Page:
Again, I am wondering about the sheer complexity. I know of various techniques to reduce the error potential of two intersecting features, but none that would scale in any reasonable fashion. I do assume though, that a good strategy during the specification should keep the problem at bay during implementation.

  • Verification: When you test a feature - how do you deal with the fact, that you can only test a fraction of this feature intersection space?

    It is tough enough to know that testing a single feature in isolation guarantees nothing anywhere near error-free code, but when you reduce that to a fraction of 2^-N it seems like hundreds of tests are not even covering a single drop of water in all oceans combined. Even worse, the most problematic errors are those that stem from the intersection of features, which one might not expect to lead to any problems - but how do you test for these if you don't expect such a strong intersection?

While I would like to hear how others deal with this problem, I am primarily interested in literature or articles analyzing the topic in greater depth. So if you personally follow a certain strategy it would be nice to include corresponding sources in your answer.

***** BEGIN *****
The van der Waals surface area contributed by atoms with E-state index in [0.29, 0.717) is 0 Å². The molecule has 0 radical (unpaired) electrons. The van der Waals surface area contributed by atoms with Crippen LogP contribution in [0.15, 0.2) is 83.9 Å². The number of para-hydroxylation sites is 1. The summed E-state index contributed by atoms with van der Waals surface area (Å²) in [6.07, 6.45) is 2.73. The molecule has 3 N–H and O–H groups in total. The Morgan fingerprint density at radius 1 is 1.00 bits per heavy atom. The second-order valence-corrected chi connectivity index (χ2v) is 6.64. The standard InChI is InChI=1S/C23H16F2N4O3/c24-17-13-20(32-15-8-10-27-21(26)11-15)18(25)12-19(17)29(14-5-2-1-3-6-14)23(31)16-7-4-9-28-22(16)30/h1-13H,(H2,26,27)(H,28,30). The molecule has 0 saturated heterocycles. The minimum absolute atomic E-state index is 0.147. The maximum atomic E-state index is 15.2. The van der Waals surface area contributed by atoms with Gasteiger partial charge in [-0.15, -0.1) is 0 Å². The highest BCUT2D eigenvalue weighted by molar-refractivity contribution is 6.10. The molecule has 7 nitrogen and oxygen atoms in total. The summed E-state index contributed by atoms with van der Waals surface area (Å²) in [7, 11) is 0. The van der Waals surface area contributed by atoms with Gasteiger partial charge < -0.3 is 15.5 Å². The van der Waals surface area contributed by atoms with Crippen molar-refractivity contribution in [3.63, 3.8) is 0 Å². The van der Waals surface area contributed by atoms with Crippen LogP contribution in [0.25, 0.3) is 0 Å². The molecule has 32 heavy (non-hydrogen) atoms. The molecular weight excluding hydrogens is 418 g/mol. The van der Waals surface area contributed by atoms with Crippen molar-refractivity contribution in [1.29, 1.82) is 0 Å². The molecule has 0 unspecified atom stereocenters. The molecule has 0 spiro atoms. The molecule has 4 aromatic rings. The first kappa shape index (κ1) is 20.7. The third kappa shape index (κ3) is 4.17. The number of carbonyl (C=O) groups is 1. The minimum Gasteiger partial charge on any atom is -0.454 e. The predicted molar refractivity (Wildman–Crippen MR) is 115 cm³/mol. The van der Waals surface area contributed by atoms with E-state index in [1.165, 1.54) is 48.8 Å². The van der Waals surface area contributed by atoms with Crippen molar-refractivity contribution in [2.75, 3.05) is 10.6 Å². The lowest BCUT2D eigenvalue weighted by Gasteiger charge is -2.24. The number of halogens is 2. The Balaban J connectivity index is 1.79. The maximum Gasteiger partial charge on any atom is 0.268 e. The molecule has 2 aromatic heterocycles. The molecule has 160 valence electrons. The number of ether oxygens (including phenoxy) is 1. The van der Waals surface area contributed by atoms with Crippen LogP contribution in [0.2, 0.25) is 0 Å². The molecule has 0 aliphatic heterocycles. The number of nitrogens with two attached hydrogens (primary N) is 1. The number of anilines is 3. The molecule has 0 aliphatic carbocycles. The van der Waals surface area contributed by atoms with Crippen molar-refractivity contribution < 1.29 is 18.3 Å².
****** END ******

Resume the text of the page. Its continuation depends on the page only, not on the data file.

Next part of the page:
• 6
    A sensibly-designed application architecture can accommodate new features without turning the world upside down; experience is the great leveler here. That said, such an architecture is not always easy to get right on the first try, and sometimes you have to make difficult adjustments. The testing problem is not necessarily the quagmire you make it out to be, if you know how to properly encapsulate features and functionality and cover them with adequate unit tests. – Robert Harvey Jan 8 '13 at 20:05

We already knew mathematically that verification of a program is impossible in finite time in the most general case, due to the halting problem. So this kind of problem is not new.

In practice, good design can provide decoupling such that the number of intersecting features is far less than 2^N, though it certainly seems to be above N even in well designed systems.

As far as sources, it seems to me that almost every book or blog about software design is effectively trying to reduce that 2^N as much as possible, though I don't know of any that cast the problem in the same terms as you do.